The vampires on the new series The Strain are a novel breed. When they’re changed, their hair falls out. Their skin turns a vomitous shade of greenish-grey. Their veins fill with white slime. Instead of growing retractable fangs, they get a stinger—a huge, Alien-esque proboscis that shoots sticky, worm-infested bile into all mortals in its path, draining the victims’ blood and infecting them with a virus that mutates their genes. The show’s radical revision of vampire mythology (and physiology) subverts everything we’ve come to know and love about the pop culture anti-heroes. These vamps aren’t brooding, studly teens. They don’t leap through trees. They’re not lustful de­flowerers of virgins. Where Twilight describes its vampires as “devastatingly, inhumanly beautiful,” The Strain turns them into indistinguishable drones. Instead of glamouring humans, they’re terrorizing us.

The ghastly creatures—recently seen prowling through Toronto’s downtown core while the show shot its first season here last spring—are the latest in a string of new monsters invading the small screen. Most of these horror series tap into archetypes that have fuelled the genre for eons: the savage cannibal in Hannibal, the Victorian demons in Penny Dreadful, the serial killer in Bates Motel, the asylum patients and witches in American Horror Story.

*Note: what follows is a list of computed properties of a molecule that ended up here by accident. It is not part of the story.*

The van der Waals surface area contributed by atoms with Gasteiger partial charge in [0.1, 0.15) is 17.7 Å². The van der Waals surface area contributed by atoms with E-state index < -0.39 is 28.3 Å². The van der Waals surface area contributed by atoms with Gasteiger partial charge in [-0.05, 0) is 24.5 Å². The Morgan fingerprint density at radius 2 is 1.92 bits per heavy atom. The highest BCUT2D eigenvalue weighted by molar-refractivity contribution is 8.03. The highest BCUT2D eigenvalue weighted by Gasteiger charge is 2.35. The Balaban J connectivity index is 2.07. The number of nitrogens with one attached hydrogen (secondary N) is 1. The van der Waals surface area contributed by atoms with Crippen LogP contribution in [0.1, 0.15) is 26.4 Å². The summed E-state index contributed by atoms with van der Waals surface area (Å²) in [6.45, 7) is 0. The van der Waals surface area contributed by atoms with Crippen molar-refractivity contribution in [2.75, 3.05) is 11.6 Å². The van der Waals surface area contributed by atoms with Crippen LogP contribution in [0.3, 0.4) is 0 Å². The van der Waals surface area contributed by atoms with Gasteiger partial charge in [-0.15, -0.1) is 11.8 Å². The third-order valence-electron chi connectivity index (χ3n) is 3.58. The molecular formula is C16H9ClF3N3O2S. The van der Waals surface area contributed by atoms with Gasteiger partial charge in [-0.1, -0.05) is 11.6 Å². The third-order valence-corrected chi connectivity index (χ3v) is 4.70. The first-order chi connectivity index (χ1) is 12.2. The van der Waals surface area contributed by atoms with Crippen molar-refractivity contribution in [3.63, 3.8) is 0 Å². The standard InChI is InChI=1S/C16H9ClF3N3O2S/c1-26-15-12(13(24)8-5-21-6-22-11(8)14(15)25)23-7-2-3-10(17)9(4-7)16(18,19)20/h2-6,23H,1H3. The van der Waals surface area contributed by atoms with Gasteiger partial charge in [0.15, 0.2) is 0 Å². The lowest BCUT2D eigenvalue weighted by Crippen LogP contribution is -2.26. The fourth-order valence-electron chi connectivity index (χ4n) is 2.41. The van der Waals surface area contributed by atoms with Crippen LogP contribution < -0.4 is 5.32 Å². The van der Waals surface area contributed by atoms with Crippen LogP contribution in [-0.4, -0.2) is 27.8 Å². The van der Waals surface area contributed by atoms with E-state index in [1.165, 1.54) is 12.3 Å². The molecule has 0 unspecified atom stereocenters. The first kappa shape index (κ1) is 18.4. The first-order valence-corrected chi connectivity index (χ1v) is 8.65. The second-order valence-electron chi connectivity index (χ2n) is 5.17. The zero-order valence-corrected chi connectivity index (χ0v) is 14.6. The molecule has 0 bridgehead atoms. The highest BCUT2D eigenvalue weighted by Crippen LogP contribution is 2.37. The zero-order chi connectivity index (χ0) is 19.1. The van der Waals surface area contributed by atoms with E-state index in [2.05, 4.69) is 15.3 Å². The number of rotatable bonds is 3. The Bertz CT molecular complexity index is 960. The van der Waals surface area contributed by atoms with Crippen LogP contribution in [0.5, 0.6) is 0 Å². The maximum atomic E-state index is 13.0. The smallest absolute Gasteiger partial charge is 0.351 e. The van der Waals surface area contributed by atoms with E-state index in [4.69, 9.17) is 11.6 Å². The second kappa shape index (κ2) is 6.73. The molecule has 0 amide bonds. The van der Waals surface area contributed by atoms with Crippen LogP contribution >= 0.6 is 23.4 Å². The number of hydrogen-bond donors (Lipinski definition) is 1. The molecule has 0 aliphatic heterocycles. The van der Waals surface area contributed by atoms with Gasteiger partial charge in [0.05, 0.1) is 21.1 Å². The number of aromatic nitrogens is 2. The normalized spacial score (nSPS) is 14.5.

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The Dish

Restaurants

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Fine China: Susur Lee’s Luckee is a crowd-pleasing slam dunk

For his new dim sum hot spot, Luckee, Susur Lee scaled back his signature esoteric fusion in favour of good old-fashioned Chinese food

Fine China

Clockwise: Luckee’s glowing sign is a beacon on this sleepy block of Wellington; Luckee was designed to evoke an old Chinese drugstore, with tiled floors and apothecary cabinets; Diners can perch on red lacquered stools and watch Susur at work in Luckee’s open-concept dim sum kitchen

Luckee 2 star
328 Wellington St. W., 416-935-0400
Luckee 2 star
328 Wellington St. W., 416-935-0400

As weekend rituals go, the leisurely dim sum pig-out is hard to beat. I’ve chop-sticked my way through the encyclopedic menus of Markham strip mall banquet palaces, waited for a table with a lake view at Queen’s Quay Terminal’s Pearl, and arrived underdressed for the crystal chandelier and gold leaf Versailles that is Crown Princess on Bay. For years, I had a standing appointment with a group of old friends at Spadina’s suspiciously cheap Bright Pearl, before it closed in a cloud of steam carts and rumours of sanitation violations. Dim sum is the best cure I’ve found for a hangover—all those greasy dumplings and watery pots of steaming tea, and everyone too busy ­grazing to keep up a serious conversation. In general, I’m not too fussy about where I go—at reputable spots, one siu mai is as springy as the next. I mostly measure the quality of a dim sum place by how frequently the grannies (and they’re always grannies—it must be a law) circle your table with their trolleys.